Norwegian Nouns

Norwegian Irregular Nouns

Compound Nouns




Texts demonstrating nouns

En sann historie fra 1716

Moderne Legender

Definite and Indefinite forms

Masculine nouns

En bil 'a car' becomes bilen 'the car'; en mann 'a man' becomes mannen 'the man'.

Examples: Bilen er ny. 'The car is new.'

Mannen er gammel. 'The man is old.'

Neuter nouns

Et hus 'a house' becomes huset 'the house'; et vindu 'a window' becomes vinduet 'the window'.

Examples: Huset er stort. 'The house is big.'
Vinduet er åpent. 'The window is open.'


  • The definite article (the) goes at the end and that the t in huset etc. is not pronounced.
  • Adjectives referring back to singular neuter nouns usually end in -t.

Feminine nouns

Most feminine nouns can also be used as masculine nouns, but not vice versa.  For these words we use the term 'common gender'.  You can say: ei dame 'a lady' - dama 'the lady', or: en dame - damen.

Feminine forms are used mainly in spoken colloquial Norwegian.  In written Norwegian, (fiction - techinical - official language) the masculine form tends to be used more.

Which form you chose has to do with your style.  The masciline (en) form is more conservative and literary. The feminine -a form is more colloquial and spoken.


Dama satt på trappa og koste med katta. 'The lady sat on the steps cuddling the cat.' (coloquial/spoken)

Gata var lang og natta var mørk, den unge dama... 'The street was long and the night was dark...' (colloquial/spoken)

Damen satt på trappen og koste med katten. (conservative/literary)

Gaten var lang og natten var mørk, den unge damen... (conservative/literary)

However, there are common gender words that almost exclusively take the feminine form (ei in the singular Indefinite and -a in the singular Definite): 
jente 'girl', kjerring 'old woman (derogatory)', hytte 'hut/cabin/summer house', bikkje 'dog', geit 'goat', ku 'cow', høne 'hen', gate 'street', bygd 'village/settlement', li 'hillside', myr 'bog', mark, meadow, øy 'island'


The main rules are:

Indefinite plural

To form the Indefinite plural add -(e)r to masculine (-en words) and to feminine (-a words) and to neuter nouns:

Katter (cats),  gutter (boys),  jenter (girls), vinduer (windows)

Nouns ending in er only take -e in the Indefinite plural, e.g. en lærer - læreren - lærere.

(-et words, except monosyllables - see below) .

Jeg har to biler. 'I have two cars.' (masculine)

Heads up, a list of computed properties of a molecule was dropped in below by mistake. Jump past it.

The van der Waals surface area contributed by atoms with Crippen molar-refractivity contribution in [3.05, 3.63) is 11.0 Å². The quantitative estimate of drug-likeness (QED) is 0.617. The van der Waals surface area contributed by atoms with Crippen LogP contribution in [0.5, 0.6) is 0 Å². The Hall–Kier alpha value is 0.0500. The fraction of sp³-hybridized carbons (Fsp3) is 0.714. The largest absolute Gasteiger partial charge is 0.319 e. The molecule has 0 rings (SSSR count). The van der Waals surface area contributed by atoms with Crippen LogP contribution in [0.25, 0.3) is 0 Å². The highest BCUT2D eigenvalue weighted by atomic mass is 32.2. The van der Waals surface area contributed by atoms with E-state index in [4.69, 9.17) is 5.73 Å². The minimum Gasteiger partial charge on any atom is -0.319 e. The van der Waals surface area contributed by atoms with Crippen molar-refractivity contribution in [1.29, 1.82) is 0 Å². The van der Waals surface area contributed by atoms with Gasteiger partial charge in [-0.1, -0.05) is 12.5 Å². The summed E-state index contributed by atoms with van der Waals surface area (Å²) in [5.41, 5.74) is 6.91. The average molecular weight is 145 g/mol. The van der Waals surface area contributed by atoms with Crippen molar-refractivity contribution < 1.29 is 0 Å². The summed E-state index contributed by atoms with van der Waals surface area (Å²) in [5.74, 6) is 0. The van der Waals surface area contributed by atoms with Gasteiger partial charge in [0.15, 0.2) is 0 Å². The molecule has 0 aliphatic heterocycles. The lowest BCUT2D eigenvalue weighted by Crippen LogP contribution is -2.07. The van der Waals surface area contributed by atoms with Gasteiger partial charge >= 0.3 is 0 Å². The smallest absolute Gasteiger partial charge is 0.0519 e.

Han liker unge jenter. 'He  likes young girls.' (feminine)

Jeg har to katter. 'I have two cats.' (common i.e. masculine and feminine)

Huset har fire vinduer. 'The house has four windows.' (neuter)

Definite plural 'e.g. bilene the cars'

Kattene (the cats),  guttene (the boys),  jentene (the girls), vinduene (the windows)

To form the Definite plural add -(e)ne to masculine (-en words), feminine (-a words) and neuter (-et words) Definite singulars.

Bilene står utenfor huset. 'The cars are (lit. 'standing') outside the house.' (masculine)

Jentene er ute og går. 'The girls are out walking.' (feminine)

Kattene sover. The cats are sleeping.' (common i.e. masculine and feminine)

Neuter nouns have a choice in the Definite plural between -ene and -a. As in common gender words the -a form is the more conservative and colloquial.

Husene er pene. 'The houses are nice.' (conservative/literary)

Husa er pene. 'The houses are nice.' (colloquial/spoken)

Jeg liker ikke folkene i klassen. 'I don't like the people in the class.'

Jeg liker ikke folka i klassen. 'I don't like the people in the class.'

A few nouns almost always take the -a form: barn 'child', bein / ben 'bone/leg', dyr 'animal', ku 'cow'

Barna er snille. 'The children are good.'

Jeg har vondt i beina. 'I have pain in the legs.' I.e. 'My legs hurt'.

Monosyllabic neuter nouns

Monosyllabic Indefinite neuter nouns e.g. hus have no ending in the plural, with a couple of exceptions.

Et bord - to bord 'a table - two tables'

Det er to bord i stua. 'There are two tables in the sitting room.'

Et dyr - to dyr 'an animal - two animals'

Jeg har mange dyr. 'I have many animals.'

Han har to hus. 'He has two houses (one syllable neuter word)

Han drakk to glass øl. 'He drank two glasses of beer.' (one syllable neuter word)

Neuter compound words where the last element is a monosyllabic neuter word follow the rule of monosyllabic neuter nouns e.g. et armbånd, arm+bånd (bracelet), et kjøleskap kjøle+skap (fridge/ literally cool cupboard, etc.

Et armbånd - to armbånd,

Et kjøleskap - to kjøleskap

A few masculine and feminine words follow the same rule: en ting - to ting, en sko - to sko, ei/ei mus - to mus

Exercise on plural formation